The United Nations has reiterated its call for voluntary repatriation of Rohingyas from Bangladesh saying Rohingyas need to feel that the situation is safe enough for them.
“It is up for people to choose to go home. No one should choose for them. Any repatriation of Rohingyas back to Myanmar needs to be voluntary,” said Spokesman for the UN Secretary-General Stephane Dujarric in regular briefing at the UN headquarters.
He said Rohingyas, now living in Bangladesh, need to be able to go to the homes from where they came. “I think they need to feel that the situation is safe enough.”
There have been demonstrations on Friday in camps by Rohingyas protesting plans to repatriate them back to Myanmar.
On the other hand, the Myanmar authorities toured Maungtaw, Rakhine State on Friday and inspected the construction of houses to be used for repatriation of returnees from Bangladesh.
The delegation headed by Rakhine State Chief Minister U Nyi Pu visited the Hla Phoe Khaung, Ngakhuya and Taung Pyo Letwe camps and insisted on completion of the finishing touches on buildings, medical clinics and sanitation infrastructures, according to The Global New Light of Myanmar.
Following the visit to Maungtaw district, the authorities held a meeting in Maungtaw over the work of the Union Enterprise for Humanitarian Assistance, Resettlement and Development in Rakhine State.
A repatriation plan for the members of the Muslim community, who fled Rakhine State to Bangladesh to escape conflict in Myanmar last year, will begin next Tuesday, Myanmar media reports.
Foreign ministry officials in Dhaka said verification and return of Rohingyas will be based on considering the family as a unit and Bangladesh and Myanmar also finalised the “form” for verification.
The modalities for the repatriation of orphans and children born out of unwarranted incidence have been incorporated in the said arrangement.
“The verification form will be distributed among all Rohingya families. The forms will be then handed over to Myanmar authority for scrutiny. Myanmar will send back the forms to Bangladesh after scrutiny,” an official told the news agency indicating that the full-scale repatriation might take some time.
Each Rohingya family member will have to provide a number of information including names, gender, birthplace, name of mother and father, date of birth, address in Myanmar, profession, signs, number of family members and a group family photo.
Under the “Physical Arrangement” Bangladesh will establish five transit camps from where returnees would be received initially in two reception centres on Myanmar side.
Myanmar will shelter the returnees in a temporary accommodation at the Hla Pho Khung and expeditiously rebuild the houses for the returnees to move in there.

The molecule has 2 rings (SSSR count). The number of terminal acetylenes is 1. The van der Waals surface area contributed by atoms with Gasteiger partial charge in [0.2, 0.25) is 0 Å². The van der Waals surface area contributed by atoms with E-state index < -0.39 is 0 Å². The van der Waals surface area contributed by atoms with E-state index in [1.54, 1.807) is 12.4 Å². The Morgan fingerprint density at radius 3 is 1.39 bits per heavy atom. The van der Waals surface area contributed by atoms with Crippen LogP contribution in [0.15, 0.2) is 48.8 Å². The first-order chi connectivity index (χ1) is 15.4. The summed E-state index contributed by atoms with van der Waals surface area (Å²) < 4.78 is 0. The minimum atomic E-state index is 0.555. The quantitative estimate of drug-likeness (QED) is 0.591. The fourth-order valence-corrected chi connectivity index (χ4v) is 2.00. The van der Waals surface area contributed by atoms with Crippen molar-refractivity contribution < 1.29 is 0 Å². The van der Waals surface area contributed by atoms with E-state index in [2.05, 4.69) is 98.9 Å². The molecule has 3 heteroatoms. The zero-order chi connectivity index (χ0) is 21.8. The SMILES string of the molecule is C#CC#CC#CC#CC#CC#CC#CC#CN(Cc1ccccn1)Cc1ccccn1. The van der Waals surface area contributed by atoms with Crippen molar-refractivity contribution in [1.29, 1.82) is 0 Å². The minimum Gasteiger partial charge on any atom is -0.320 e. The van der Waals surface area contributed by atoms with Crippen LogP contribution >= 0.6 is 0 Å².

Myanmar will consider resettling the people staying at the zero line on a priority basis, according to the agreement.
Meanwhile, a situation briefing teleconference titled, “The Plight of the Rohingya” on the ongoing humanitarian crisis in Myanmar that has displaced the Rohingya Muslim minority will be held on January 25.
The Pacific Council on International Policy, an organisation focused on foreign policy with its headquarters in California, USA, will host the event.
Simon Billenness, executive director, International Campaign for the Rohingya; Priscilla A Clapp, senior advisor, United States Institute for Peace; and Dr Ali Riaz, a professor of the Department of Politics and Government at Illinois State University, will take part in the discussion.
Dr Parveen Parmar, associate professor of Clinical Emergency Medicine, Keck School of Medicine, University of Southern California, will moderate the session.
They will discuss various issues including to what degree does Aung San Suu Kyi's government shoulder blame for this crisis and what should the international community be doing to help the Rohingya.
On January 16, Bangladesh and Myanmar signed a document on “Physical Arrangement” which will facilitate return of Rohingays to their homeland from Bangladesh.
The “Physical Arrangement” stipulates that the repatriation would be completed preferably within two years from the commencement of repatriation.
The World Bank yesterday said the Rohingya crisis in Bangladesh is growing at a rapid pace and there is an urgent need to support the host communities to cope with the influx and to help the refugees who are extremely vulnerable.
After visiting the Rohingya camps in Cox's Bazar area, World Bank South Asia Region Vice President Annette Dixon praised the government of Bangladesh and its people for sheltering and caring for the large influx of Rohingya fleeing violence in Myanmar.
She said the World Bank was ready to work with the government to help the host community and the displaced Rohingya people in Cox's Bazar.
Foreign Minister AH Mahmood Ali on Thursday said the Rohingya problem can be solved permanently with sustainable return of Rohingyas to Myanmar.